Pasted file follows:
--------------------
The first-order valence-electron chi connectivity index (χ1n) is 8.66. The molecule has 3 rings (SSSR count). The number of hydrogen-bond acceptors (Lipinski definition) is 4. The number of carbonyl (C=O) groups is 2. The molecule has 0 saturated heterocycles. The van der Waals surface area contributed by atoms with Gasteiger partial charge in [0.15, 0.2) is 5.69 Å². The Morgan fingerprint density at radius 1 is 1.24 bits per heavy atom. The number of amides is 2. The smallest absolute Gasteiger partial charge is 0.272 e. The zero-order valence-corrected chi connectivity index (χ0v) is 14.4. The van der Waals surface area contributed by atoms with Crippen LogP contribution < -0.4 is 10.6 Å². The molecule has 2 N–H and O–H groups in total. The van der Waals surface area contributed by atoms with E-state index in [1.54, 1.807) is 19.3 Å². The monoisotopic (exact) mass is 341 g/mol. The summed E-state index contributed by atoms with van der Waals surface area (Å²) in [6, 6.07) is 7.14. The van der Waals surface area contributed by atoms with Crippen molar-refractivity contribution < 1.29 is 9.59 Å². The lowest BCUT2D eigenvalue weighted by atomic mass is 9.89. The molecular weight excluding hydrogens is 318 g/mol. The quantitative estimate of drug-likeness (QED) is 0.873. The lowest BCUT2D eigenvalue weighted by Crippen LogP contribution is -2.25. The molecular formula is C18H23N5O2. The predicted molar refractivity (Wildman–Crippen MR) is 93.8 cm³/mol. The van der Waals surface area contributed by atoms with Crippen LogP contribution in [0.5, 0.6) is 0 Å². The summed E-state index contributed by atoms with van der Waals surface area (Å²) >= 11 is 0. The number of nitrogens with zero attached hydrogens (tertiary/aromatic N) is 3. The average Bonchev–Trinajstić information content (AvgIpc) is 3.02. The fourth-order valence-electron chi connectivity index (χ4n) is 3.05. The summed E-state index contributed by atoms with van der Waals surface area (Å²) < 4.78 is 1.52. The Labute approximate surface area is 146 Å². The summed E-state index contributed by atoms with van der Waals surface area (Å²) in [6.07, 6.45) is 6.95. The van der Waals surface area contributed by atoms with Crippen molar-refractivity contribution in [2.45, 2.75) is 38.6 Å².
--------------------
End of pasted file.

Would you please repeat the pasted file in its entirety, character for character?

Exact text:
The first-order valence-electron chi connectivity index (χ1n) is 8.66. The molecule has 3 rings (SSSR count). The number of hydrogen-bond acceptors (Lipinski definition) is 4. The number of carbonyl (C=O) groups is 2. The molecule has 0 saturated heterocycles. The van der Waals surface area contributed by atoms with Gasteiger partial charge in [0.15, 0.2) is 5.69 Å². The Morgan fingerprint density at radius 1 is 1.24 bits per heavy atom. The number of amides is 2. The smallest absolute Gasteiger partial charge is 0.272 e. The zero-order valence-corrected chi connectivity index (χ0v) is 14.4. The van der Waals surface area contributed by atoms with Crippen LogP contribution < -0.4 is 10.6 Å². The molecule has 2 N–H and O–H groups in total. The van der Waals surface area contributed by atoms with E-state index in [1.54, 1.807) is 19.3 Å². The monoisotopic (exact) mass is 341 g/mol. The summed E-state index contributed by atoms with van der Waals surface area (Å²) in [6, 6.07) is 7.14. The van der Waals surface area contributed by atoms with Crippen molar-refractivity contribution < 1.29 is 9.59 Å². The lowest BCUT2D eigenvalue weighted by atomic mass is 9.89. The molecular weight excluding hydrogens is 318 g/mol. The quantitative estimate of drug-likeness (QED) is 0.873. The lowest BCUT2D eigenvalue weighted by Crippen LogP contribution is -2.25. The molecular formula is C18H23N5O2. The predicted molar refractivity (Wildman–Crippen MR) is 93.8 cm³/mol. The van der Waals surface area contributed by atoms with Crippen LogP contribution in [0.5, 0.6) is 0 Å². The summed E-state index contributed by atoms with van der Waals surface area (Å²) >= 11 is 0. The number of nitrogens with zero attached hydrogens (tertiary/aromatic N) is 3. The average Bonchev–Trinajstić information content (AvgIpc) is 3.02. The fourth-order valence-electron chi connectivity index (χ4n) is 3.05. The summed E-state index contributed by atoms with van der Waals surface area (Å²) < 4.78 is 1.52. The Labute approximate surface area is 146 Å². The summed E-state index contributed by atoms with van der Waals surface area (Å²) in [6.07, 6.45) is 6.95. The van der Waals surface area contributed by atoms with Crippen molar-refractivity contribution in [2.45, 2.75) is 38.6 Å².